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I am trying to reproduce the API of a function (written in R) that accepts an arbitrary number of arguments and handles it the same way as it would handle a single argument that is a list of different data sets.

Is there a Mathematica idiom that allows a function to be defined so that:

f[ arg1, arg2, ..., argN ]

behaves the same as

f[ {arg1, arg2, ..., argN} ]

?

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18  
You could just write f[args___]:= f[{args}] and then provide the definition for f[{arg1_, arg2_,...}]. –  Andy Ross Dec 5 '12 at 3:54
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2 Answers

up vote 13 down vote accepted

As described by Andy Ross in a comment, you can make a definition that preprocesses the argument(s) into a canonical form. Turning his example around simply to illustrate flexibility:

f[{args__}] := f[args]

f[args__] := Multinomial[args] / Plus[args]

f[{12, 7, 3}] == f[12, 7, 3]

True

This method is useful for more complicated preprocessing, but in simple cases such as this it is often easier to use Alternatives:

g[{args__} | args__] := Multinomial[args]/Plus[args]

g[{12, 7, 3}] == g[12, 7, 3]

True

Be aware that when using Alternatives you must manually order the patterns, for they are tried in sequence. The pattern args__ | {args__} would not work as desired because args__ will match {12, 7, 3} as a single argument.

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There are many ways to handle this. The approach I would most likely take can be illustrated by the following example:

f[seqn : ___] := Module[{args = {seqn}},
    Switch[args,
       {{___}}, "List of args",
       {_}, "One arg",
       {_, __}, "Two or more args",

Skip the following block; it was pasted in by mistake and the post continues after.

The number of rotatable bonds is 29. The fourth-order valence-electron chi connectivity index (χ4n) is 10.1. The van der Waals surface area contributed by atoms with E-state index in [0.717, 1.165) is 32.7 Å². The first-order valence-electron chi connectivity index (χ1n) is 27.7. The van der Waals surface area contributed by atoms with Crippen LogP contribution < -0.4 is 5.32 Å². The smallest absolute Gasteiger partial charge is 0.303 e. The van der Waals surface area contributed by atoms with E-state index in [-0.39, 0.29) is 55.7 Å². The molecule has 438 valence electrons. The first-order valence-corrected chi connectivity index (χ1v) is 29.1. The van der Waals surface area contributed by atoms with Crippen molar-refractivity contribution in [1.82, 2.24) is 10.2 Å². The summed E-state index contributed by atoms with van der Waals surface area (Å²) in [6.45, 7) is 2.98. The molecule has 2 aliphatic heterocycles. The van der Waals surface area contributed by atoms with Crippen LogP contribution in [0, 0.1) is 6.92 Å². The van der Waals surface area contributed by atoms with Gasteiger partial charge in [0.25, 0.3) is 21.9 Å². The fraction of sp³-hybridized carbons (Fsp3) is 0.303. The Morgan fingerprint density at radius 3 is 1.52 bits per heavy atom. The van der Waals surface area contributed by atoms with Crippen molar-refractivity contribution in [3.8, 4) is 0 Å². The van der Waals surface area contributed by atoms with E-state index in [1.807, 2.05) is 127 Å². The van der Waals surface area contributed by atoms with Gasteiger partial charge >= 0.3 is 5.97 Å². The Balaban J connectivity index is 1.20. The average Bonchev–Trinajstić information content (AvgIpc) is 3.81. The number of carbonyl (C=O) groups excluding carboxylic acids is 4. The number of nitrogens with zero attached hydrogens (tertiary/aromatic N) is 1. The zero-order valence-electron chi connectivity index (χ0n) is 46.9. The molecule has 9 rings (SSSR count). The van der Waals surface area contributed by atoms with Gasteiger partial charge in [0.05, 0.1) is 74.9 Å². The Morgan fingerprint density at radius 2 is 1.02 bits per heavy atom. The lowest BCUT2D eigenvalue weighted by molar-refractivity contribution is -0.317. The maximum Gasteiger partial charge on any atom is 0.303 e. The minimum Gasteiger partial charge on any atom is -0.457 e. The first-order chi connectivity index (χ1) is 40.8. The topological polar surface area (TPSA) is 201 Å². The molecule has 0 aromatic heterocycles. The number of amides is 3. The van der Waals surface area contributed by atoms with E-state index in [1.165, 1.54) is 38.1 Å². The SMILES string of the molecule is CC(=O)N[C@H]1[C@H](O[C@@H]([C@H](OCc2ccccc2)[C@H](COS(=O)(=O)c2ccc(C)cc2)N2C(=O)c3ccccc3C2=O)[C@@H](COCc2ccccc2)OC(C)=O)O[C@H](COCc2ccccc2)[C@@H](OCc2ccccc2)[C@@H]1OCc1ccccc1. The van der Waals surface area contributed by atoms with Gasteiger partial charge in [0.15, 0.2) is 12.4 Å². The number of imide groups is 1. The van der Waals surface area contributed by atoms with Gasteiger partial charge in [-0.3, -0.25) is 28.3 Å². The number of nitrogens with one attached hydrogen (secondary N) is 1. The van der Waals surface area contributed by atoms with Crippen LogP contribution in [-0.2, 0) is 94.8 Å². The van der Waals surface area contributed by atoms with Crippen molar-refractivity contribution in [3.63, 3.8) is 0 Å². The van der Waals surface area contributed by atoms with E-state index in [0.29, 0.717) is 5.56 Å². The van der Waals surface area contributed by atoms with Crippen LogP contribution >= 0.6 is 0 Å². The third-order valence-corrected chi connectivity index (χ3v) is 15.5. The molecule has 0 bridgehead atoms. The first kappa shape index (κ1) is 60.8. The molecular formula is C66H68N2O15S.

{}, "No args"
    ]]

f[{x, y, z}]

(* ==> "List of args" *)

f[{x}]

(* ==> "List of args" *)

f[]

(* ==> "No args" *)

f[x]

(* ==> "One arg" *)

f[x, y, z]

(* ==> "Two or more args" *)

Of course, each application of this technique would replace the strings seen here with some action appropriate to its own needs.

Another approach is to write separate functions for each argument pattern you want to handle:

g[args : {___}] := "List of args"
g[] := "No args"
g[arg_] := "One arg"
g[arg_, rest__] := "Two or more args"

g[{x, y, z}]

(* ==> "List of args" *)

g[{x}]

(* ==> "List of args" *)

g[]

(* ==> "No args" *)

g[x]

(* ==> "One arg" *)

g[x, y, z]

(* ==> "Two or more args" *)
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5  
What is your reasoning for "most likely" using Switch over multiple definitions? Switch is usually slower and should not be used without cause, IMHO. –  Mr.Wizard Dec 5 '12 at 6:46
1  
@Mr.Wizard. Using Switch appeals to my sense of programming aesthetics because it organizes all the alternatives so they can be dealt with in a single function. I'm usually not all that concerned about execution speed -- not until slow execution becomes really evident. –  m_goldberg Dec 5 '12 at 14:07
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